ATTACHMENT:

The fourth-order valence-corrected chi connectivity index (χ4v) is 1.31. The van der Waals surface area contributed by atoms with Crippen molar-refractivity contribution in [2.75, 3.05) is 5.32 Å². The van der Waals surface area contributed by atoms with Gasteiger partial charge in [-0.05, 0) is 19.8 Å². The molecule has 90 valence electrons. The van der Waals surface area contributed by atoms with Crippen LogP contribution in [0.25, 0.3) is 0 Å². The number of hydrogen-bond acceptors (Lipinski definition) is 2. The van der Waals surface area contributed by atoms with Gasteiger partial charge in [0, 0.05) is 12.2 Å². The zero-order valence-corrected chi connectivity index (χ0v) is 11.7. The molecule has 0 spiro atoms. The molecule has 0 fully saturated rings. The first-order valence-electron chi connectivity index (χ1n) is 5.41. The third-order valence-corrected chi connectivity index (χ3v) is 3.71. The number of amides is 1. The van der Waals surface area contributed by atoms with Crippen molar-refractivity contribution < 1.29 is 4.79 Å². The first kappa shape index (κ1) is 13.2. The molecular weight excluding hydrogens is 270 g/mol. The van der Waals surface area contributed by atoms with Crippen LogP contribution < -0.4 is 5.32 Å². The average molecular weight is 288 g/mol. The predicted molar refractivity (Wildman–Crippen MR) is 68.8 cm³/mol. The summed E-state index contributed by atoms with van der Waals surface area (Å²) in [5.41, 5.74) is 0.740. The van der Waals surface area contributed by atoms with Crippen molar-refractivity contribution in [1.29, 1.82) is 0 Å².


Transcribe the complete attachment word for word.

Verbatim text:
The fourth-order valence-corrected chi connectivity index (χ4v) is 1.31. The van der Waals surface area contributed by atoms with Crippen molar-refractivity contribution in [2.75, 3.05) is 5.32 Å². The van der Waals surface area contributed by atoms with Gasteiger partial charge in [-0.05, 0) is 19.8 Å². The molecule has 90 valence electrons. The van der Waals surface area contributed by atoms with Crippen LogP contribution in [0.25, 0.3) is 0 Å². The number of hydrogen-bond acceptors (Lipinski definition) is 2. The van der Waals surface area contributed by atoms with Gasteiger partial charge in [0, 0.05) is 12.2 Å². The zero-order valence-corrected chi connectivity index (χ0v) is 11.7. The molecule has 0 spiro atoms. The molecule has 0 fully saturated rings. The first-order valence-electron chi connectivity index (χ1n) is 5.41. The third-order valence-corrected chi connectivity index (χ3v) is 3.71. The number of amides is 1. The van der Waals surface area contributed by atoms with Crippen molar-refractivity contribution < 1.29 is 4.79 Å². The first kappa shape index (κ1) is 13.2. The molecular weight excluding hydrogens is 270 g/mol. The van der Waals surface area contributed by atoms with Crippen LogP contribution < -0.4 is 5.32 Å². The average molecular weight is 288 g/mol. The predicted molar refractivity (Wildman–Crippen MR) is 68.8 cm³/mol. The summed E-state index contributed by atoms with van der Waals surface area (Å²) in [5.41, 5.74) is 0.740. The van der Waals surface area contributed by atoms with Crippen molar-refractivity contribution in [1.29, 1.82) is 0 Å².